As children, our parents looked after us; they fed us, dressed us and bathed us. Throughout our lives, as we start to grow up and thrive on our own, they’re always there for us. Whether it’s lending us money when we can’t even afford to buy a carton of milk or answering our cooking questions, our parents are always there for us. They even risked death or serious injury by getting in the car with us as learner drivers. Let’s be honest about it, there isn’t anything our parents wouldn’t do for us.
That’s why when they start to age and can no longer care for themselves, so many of us feel compelled to become their carer. We might joke that the minute they hit 60 we’re dumping them in the local nursing home. But all jokes aside, most of us would prefer to care for our parents, ourselves. After all, they cared for us when we needed them, pandered to our every need, so surely we should return the favour?
What it’s important to realise is that when it comes to caring for an elderly parent, that it’s a long-term thing. No matter how much you love your parent, not everyone is suited to being a carer. Caring for someone comes with a lot of stress and worry, and can also be incredibly expensive. That being said, there are lots of options for helping an elderly parent, all of which are worth exploring.
To help you decide whether you’ve got what it takes to care for an elderly relative, I thought I would share some advice.
You need to be kind, caring and patient
Caring for an elderly relative is a lot like caring for a small child, a lot of kindness and patience is essential. What you have to realise is that as we age, it’s not only our bodies that let us down but also our minds. This can make caring for someone who’s aging even more difficult. As not only do they struggle with mobility but also understanding what’s going on.
You may find that your parent dislikes being helped and refuses to cooperate with you. Or you may find that they get upset whenever they can’t do something for themselves, they may even get angry. It’s important to realise that aging isn’t a nice process and that your parent may struggle with the role reversal of you having to care for them.
You’ll need to adapt your home
When it comes to caring for an elderly relative, you have two options. You can choose to care for them in your home or in theirs. What you opt to do will probably depend on the financial side of things as well as where they live. If you choose to have your parent come and live with you, it’s important to realise that you’ll need to adapt your home. This can be a pricey process, depending on your relative’s specific needs.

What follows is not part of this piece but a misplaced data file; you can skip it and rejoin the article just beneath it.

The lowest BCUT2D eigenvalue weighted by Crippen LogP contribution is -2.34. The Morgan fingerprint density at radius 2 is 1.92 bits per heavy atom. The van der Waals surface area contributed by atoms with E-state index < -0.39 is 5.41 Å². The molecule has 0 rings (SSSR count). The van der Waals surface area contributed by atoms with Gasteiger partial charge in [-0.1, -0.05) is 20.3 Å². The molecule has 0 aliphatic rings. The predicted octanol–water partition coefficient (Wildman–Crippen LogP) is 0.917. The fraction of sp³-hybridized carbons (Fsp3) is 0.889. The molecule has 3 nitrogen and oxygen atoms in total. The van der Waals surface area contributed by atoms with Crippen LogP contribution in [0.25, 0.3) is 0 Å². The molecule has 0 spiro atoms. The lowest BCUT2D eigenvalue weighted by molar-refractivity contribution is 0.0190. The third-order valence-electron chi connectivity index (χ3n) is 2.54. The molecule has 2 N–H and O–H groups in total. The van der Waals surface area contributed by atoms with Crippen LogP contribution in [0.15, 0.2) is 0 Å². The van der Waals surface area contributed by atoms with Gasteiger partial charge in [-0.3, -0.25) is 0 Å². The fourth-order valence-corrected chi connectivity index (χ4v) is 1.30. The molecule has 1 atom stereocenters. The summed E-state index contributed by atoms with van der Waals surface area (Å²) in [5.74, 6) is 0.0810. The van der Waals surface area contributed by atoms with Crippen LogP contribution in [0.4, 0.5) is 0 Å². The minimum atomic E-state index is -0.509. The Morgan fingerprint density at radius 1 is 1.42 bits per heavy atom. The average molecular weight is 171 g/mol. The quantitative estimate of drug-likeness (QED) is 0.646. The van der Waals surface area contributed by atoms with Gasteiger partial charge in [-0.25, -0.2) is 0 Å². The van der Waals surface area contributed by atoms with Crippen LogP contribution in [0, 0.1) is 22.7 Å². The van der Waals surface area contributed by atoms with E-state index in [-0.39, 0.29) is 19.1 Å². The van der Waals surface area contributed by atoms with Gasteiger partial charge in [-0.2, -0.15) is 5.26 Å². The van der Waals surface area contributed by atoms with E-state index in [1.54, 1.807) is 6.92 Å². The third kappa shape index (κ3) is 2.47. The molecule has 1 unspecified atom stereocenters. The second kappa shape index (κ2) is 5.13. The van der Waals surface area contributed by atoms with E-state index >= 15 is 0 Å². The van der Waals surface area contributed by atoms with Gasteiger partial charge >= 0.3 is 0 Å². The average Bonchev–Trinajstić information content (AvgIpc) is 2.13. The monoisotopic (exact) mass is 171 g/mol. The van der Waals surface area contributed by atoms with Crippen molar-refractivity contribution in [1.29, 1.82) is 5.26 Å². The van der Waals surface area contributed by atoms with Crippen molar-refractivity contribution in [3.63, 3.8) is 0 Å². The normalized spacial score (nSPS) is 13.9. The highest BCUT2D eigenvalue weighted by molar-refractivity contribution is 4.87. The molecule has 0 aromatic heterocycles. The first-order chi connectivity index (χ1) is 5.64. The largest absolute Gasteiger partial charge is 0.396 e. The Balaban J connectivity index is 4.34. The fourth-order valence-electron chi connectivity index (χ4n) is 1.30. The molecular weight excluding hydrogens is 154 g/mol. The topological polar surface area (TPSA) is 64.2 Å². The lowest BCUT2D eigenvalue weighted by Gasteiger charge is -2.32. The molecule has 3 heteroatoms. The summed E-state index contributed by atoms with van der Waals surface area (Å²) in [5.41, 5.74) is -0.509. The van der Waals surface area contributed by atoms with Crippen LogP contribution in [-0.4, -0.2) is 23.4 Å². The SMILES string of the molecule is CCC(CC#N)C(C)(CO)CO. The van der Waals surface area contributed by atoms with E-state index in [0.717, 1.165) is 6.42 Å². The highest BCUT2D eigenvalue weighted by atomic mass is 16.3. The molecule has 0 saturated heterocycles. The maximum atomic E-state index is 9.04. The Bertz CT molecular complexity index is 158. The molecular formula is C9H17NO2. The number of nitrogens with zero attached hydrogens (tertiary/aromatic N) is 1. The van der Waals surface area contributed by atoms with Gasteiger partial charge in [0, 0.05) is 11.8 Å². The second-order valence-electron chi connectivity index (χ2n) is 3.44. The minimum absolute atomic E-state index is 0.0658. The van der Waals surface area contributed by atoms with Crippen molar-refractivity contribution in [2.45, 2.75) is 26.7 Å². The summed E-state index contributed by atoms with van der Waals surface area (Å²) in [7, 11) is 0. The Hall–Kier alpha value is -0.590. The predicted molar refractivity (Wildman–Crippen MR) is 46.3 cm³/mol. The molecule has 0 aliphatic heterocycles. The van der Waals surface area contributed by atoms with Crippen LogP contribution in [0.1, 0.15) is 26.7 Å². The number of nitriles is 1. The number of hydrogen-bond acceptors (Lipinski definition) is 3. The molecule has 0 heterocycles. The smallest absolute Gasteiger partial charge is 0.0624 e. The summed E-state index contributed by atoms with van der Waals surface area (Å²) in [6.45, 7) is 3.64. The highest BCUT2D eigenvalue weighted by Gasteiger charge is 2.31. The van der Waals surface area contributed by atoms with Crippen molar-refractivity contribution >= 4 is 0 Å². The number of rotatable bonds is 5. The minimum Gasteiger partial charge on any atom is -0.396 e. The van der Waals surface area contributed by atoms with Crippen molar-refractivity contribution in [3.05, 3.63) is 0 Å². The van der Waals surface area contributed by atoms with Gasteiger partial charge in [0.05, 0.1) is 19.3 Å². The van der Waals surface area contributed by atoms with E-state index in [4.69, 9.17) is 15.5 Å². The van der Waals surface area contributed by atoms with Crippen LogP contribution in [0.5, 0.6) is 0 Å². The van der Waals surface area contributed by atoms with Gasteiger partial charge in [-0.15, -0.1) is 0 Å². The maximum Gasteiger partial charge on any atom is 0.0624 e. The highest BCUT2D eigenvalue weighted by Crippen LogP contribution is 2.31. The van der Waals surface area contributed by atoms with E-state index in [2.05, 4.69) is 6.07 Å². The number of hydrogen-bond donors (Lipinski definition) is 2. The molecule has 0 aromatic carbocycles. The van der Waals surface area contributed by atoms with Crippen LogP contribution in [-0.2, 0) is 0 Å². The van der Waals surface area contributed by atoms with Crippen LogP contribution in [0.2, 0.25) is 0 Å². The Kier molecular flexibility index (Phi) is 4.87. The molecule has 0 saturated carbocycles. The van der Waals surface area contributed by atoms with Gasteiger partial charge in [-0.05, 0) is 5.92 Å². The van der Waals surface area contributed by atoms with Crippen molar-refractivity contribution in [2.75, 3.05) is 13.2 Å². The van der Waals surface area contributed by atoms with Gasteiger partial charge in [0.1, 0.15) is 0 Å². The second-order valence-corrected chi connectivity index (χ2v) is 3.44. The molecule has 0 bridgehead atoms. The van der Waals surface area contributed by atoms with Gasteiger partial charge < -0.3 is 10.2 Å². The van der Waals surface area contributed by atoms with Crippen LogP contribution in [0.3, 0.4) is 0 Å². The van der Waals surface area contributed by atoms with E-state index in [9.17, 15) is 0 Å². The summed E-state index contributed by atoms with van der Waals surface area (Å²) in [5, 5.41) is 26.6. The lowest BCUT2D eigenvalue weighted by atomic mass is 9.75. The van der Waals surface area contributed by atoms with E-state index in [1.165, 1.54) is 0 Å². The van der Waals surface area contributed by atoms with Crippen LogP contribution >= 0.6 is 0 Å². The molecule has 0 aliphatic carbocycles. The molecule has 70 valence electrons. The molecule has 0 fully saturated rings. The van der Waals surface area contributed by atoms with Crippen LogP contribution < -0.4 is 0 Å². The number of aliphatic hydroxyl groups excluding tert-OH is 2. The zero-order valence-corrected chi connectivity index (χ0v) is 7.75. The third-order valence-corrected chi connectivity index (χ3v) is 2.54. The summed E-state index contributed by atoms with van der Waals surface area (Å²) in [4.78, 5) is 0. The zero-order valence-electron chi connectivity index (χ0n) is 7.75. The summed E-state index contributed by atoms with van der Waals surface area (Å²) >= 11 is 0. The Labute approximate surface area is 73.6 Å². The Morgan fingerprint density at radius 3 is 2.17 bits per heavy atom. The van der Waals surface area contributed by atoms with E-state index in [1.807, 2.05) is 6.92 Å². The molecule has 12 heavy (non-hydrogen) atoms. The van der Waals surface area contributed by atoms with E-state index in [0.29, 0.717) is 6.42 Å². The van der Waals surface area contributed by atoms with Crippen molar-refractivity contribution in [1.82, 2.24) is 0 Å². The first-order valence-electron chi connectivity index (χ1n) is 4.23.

The good news is that there are plenty of online stores that offer a range of equipment for making it easier and more cost-effective to adapt your home. From shower bars to high arm chairs, websites like Procter Health Care, have a range of facilities. Adapting your home might take time but it doesn’t have to be overly expensive, it’s just a case of shopping smart. If money is a problem and your elderly relative owns their own home, it could be worth considering putting their home on the market. This will help to cover the cost of any amendments that you may need to make to your home.
It won’t be easy
While being a carer for an elderly parent is a lovely thing to do, it’s important to understand that it won’t be easy. Taking care of someone who struggles with various areas of mobility can be a real struggle. It can be time-consuming and incredibly stressful, but it can also be extremely rewarding. While taking care of an aging parent won’t always be easy, it is more than worth the time and effort.
There will be times when you feel like giving up when nothing is going right. But then, when you see how grateful your parent is for the help you’re giving them, you’ll feel amazing for what you’re doing. It takes a certain type of person to be a carer – you need to be mentally strong, as well as kind and caring. Caring for someone who once looked after you can be mentally draining. As it’s incredibly difficult seeing them deteriorate. However, knowing that you have been there for them is incredibly comforting.
You can get help from local services
It’s also important to realise that if you opt to become a carer, you won’t be on your own. There are hundreds of charities across the UK that offer help and advice to carers, making life easier and less stressful. There are support groups that you can turn to when it all gets too much, to discuss and talk about the problems you’re struggling with. There are online forums where you can swap advice and hear other people’s stories.
Local services can also help with care for your parent. If for example, you have to work during the day, there are local nurses who can come in and check on your parent. As well as being able to pop in and check on your parent during the day, a local nurse can also help them with various tasks, from washing to making lunch.
There are also respite facilities that you can turn to that offer day care for elderly adults, making being a working carer easier. As well as day care, there is also residential respite available that gives you a few days off of being a carer every month or so. This is ideal if you want to head off on holiday or have some much-needed time to relax.
Being a carer for an elderly relative won’t always be easy, but it is more than worth the effort. Your parents looked after you as a child; now it’s your turn to return the favour. If you can’t care for them yourself, you could always consider hiring a private nurse to look after them. It’s just a case of working out what the best option for you and them would be.